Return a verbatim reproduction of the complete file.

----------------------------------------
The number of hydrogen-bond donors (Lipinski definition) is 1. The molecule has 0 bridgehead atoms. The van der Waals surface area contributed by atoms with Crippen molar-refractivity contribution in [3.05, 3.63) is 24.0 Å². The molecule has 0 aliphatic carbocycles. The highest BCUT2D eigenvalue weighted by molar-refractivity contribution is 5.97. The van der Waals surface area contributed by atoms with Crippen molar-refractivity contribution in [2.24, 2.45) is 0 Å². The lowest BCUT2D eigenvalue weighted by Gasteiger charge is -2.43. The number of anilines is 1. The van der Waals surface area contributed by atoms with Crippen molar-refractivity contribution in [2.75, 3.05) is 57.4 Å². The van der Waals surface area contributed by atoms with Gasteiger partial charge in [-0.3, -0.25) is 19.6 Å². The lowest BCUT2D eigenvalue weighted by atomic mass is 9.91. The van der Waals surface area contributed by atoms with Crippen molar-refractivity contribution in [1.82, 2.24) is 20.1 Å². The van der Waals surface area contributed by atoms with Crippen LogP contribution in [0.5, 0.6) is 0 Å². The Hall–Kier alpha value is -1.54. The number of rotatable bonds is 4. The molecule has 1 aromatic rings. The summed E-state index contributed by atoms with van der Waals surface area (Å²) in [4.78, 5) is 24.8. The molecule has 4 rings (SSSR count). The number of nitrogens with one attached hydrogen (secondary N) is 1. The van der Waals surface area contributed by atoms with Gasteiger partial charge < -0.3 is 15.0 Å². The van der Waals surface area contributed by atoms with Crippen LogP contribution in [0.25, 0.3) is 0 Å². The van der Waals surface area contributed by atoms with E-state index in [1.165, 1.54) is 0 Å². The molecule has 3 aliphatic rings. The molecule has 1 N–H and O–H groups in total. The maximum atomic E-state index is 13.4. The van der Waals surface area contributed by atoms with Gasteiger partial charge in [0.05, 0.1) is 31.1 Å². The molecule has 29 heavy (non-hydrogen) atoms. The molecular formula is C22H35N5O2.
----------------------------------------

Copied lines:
The number of hydrogen-bond donors (Lipinski definition) is 1. The molecule has 0 bridgehead atoms. The van der Waals surface area contributed by atoms with Crippen molar-refractivity contribution in [3.05, 3.63) is 24.0 Å². The molecule has 0 aliphatic carbocycles. The highest BCUT2D eigenvalue weighted by molar-refractivity contribution is 5.97. The van der Waals surface area contributed by atoms with Crippen molar-refractivity contribution in [2.24, 2.45) is 0 Å². The lowest BCUT2D eigenvalue weighted by Gasteiger charge is -2.43. The number of anilines is 1. The van der Waals surface area contributed by atoms with Crippen molar-refractivity contribution in [2.75, 3.05) is 57.4 Å². The van der Waals surface area contributed by atoms with Gasteiger partial charge in [-0.3, -0.25) is 19.6 Å². The lowest BCUT2D eigenvalue weighted by atomic mass is 9.91. The van der Waals surface area contributed by atoms with Crippen molar-refractivity contribution in [1.82, 2.24) is 20.1 Å². The van der Waals surface area contributed by atoms with Crippen LogP contribution in [0.5, 0.6) is 0 Å². The Hall–Kier alpha value is -1.54. The number of rotatable bonds is 4. The molecule has 1 aromatic rings. The summed E-state index contributed by atoms with van der Waals surface area (Å²) in [4.78, 5) is 24.8. The molecule has 4 rings (SSSR count). The number of nitrogens with one attached hydrogen (secondary N) is 1. The van der Waals surface area contributed by atoms with Gasteiger partial charge < -0.3 is 15.0 Å². The van der Waals surface area contributed by atoms with Crippen LogP contribution in [0.25, 0.3) is 0 Å². The van der Waals surface area contributed by atoms with E-state index in [1.165, 1.54) is 0 Å². The molecule has 3 aliphatic rings. The molecule has 1 N–H and O–H groups in total. The maximum atomic E-state index is 13.4. The van der Waals surface area contributed by atoms with Gasteiger partial charge in [0.05, 0.1) is 31.1 Å². The molecule has 29 heavy (non-hydrogen) atoms. The molecular formula is C22H35N5O2.